Commentary Magazine


Posts For: November 19, 2009

Barack Obama’s South Korean Lesson

As Barack Obama takes the long flight back across the Pacific Ocean today, he would do well to reflect on his meeting with the South Korean president, a man who truly understands and exercises smart, realist diplomacy.

On paper, South Korea and the United States approach North Korea in parallel. Both want Pyongyang to abandon its nuclear weapons, and both see the six-party talks as the most likely venue for persuasion. But in reality, Lee’s approach is much tougher; his hand is extended — but he also has a clenched fist, and he’s not afraid to use it.

Last January, Lee suspended aid to North Korea, saying he’d reinstate it only after Pyongyang denuclearized. And while Lee has often said that South Korea’s top priority is peace and reconciliation with the North (a Lincolnian goal if ever there was one), he has also been smart enough to amp up his military, especially at the border. Lee has maintained a staff that could stare down Pyongyang and has fortified his outside alliances to check North Korea. Though Lee prefers international economic sanctions against North Korea, he has also made no secret that Northern military aggression would be formidably matched.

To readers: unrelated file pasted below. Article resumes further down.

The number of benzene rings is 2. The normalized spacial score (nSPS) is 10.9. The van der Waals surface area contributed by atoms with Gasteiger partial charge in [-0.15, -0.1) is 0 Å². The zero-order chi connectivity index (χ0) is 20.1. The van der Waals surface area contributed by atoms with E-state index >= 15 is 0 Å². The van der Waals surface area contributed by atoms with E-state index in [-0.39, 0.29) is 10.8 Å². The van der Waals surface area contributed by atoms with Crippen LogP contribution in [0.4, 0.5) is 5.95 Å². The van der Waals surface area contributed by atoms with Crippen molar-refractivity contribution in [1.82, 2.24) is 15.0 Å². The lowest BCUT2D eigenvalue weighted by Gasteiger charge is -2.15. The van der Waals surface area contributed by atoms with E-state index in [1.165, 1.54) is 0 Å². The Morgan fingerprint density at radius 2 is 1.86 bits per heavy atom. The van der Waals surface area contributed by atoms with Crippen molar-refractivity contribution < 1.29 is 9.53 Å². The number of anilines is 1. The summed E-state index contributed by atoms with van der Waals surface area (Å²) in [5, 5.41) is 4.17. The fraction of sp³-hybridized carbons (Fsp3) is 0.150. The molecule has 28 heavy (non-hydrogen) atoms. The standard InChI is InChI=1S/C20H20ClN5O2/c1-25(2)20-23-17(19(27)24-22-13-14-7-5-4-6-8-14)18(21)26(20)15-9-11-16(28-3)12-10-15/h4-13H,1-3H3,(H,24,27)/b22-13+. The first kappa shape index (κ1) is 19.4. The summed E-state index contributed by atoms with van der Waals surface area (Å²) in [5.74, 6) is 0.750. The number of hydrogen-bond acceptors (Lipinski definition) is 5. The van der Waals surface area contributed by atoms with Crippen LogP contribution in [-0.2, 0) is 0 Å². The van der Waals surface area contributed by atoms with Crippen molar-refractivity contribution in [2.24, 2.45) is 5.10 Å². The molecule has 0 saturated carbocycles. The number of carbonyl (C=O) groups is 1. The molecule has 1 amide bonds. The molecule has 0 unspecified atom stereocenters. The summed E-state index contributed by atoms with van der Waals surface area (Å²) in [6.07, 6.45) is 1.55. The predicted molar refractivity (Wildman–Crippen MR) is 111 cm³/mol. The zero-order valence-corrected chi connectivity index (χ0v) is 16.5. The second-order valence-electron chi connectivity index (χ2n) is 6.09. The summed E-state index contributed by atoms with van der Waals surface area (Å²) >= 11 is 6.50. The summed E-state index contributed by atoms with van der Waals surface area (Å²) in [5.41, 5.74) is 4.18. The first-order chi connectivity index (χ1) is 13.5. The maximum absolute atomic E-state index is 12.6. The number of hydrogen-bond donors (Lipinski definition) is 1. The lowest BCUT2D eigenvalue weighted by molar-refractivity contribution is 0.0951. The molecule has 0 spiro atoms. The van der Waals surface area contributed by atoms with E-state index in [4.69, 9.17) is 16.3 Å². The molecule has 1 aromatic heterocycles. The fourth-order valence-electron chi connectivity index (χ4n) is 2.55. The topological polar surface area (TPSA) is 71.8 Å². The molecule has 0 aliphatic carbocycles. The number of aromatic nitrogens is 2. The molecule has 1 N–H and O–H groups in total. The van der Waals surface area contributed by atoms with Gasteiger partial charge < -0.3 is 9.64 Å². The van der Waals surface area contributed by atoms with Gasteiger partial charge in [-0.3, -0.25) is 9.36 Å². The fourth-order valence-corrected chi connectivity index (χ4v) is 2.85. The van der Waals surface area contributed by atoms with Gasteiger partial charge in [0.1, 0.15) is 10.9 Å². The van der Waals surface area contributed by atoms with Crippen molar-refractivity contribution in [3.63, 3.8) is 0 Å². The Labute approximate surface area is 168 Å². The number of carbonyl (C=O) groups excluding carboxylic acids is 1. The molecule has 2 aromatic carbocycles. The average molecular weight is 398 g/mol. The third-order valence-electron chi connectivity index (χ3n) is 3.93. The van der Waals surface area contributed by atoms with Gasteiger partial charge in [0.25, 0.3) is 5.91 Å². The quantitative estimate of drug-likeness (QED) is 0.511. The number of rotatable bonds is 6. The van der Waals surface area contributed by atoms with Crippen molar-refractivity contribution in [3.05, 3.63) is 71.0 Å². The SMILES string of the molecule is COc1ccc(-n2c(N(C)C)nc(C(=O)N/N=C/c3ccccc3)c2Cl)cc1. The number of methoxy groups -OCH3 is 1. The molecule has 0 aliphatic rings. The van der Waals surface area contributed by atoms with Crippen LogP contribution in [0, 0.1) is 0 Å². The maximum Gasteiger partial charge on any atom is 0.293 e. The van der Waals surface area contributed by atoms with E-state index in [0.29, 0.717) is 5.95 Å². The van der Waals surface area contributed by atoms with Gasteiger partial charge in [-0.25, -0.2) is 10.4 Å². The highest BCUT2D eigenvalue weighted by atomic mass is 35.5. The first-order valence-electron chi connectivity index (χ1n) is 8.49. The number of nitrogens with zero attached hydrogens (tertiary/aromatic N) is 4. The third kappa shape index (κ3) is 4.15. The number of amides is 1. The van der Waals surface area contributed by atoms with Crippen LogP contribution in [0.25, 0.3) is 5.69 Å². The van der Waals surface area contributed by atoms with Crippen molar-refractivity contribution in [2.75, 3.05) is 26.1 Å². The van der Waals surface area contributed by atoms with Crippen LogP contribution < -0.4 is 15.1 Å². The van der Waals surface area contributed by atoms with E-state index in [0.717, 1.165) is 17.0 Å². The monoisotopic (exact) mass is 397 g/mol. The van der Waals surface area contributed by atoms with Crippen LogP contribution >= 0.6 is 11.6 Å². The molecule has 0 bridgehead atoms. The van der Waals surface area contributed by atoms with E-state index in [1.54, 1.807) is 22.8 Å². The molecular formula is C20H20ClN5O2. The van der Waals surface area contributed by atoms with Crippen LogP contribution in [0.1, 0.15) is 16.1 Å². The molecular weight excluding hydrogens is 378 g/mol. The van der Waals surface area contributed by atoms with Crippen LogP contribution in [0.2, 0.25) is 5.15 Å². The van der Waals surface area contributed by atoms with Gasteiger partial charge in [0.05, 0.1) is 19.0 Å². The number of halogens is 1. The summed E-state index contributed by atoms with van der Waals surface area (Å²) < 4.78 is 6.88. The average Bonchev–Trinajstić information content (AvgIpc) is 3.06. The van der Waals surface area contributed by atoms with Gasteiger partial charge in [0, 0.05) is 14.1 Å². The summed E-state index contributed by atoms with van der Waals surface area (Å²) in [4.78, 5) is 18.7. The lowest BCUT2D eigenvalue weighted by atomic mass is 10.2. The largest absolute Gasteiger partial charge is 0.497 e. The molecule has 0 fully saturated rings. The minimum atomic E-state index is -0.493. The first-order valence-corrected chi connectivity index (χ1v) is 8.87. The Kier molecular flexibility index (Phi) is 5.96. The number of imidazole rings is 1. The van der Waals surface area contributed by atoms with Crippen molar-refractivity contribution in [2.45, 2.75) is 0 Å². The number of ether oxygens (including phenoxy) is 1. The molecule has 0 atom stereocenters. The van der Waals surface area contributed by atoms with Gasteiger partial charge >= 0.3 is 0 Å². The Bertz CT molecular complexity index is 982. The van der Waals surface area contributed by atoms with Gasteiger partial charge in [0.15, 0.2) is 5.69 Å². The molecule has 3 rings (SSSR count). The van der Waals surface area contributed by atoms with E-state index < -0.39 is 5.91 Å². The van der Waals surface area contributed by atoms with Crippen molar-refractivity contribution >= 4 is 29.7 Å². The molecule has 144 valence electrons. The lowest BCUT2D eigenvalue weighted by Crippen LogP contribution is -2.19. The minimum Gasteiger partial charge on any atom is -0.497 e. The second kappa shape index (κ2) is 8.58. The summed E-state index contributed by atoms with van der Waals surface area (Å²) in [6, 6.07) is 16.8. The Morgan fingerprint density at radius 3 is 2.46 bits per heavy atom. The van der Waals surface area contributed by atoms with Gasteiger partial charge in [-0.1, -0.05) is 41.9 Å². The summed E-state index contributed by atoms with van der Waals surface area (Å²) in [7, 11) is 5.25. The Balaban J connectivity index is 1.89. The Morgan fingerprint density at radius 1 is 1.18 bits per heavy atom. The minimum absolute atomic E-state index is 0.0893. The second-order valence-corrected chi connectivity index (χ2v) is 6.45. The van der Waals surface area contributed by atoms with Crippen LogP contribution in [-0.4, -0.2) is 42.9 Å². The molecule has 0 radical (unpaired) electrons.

Needless to say, this approach has perturbed the North, long accustomed to extracting Southern concession. In the last year, Pyongyang declared an “all-out confrontational policy” toward South Korea, ratcheted up provocations at sea, hurled insults, held South Koreans captive, and tested missiles. Lee has nevertheless held his ground.

Yet despite his toughness, Lee has also established opportunities for the North to cooperate and re-engage. Most recently, Lee has sought what he dubbed the Grand Bargain: if Pyongyang dismantles its nuclear program in a single, definitive step, the South will guarantee North Korea’s security and offer significant economic assistance.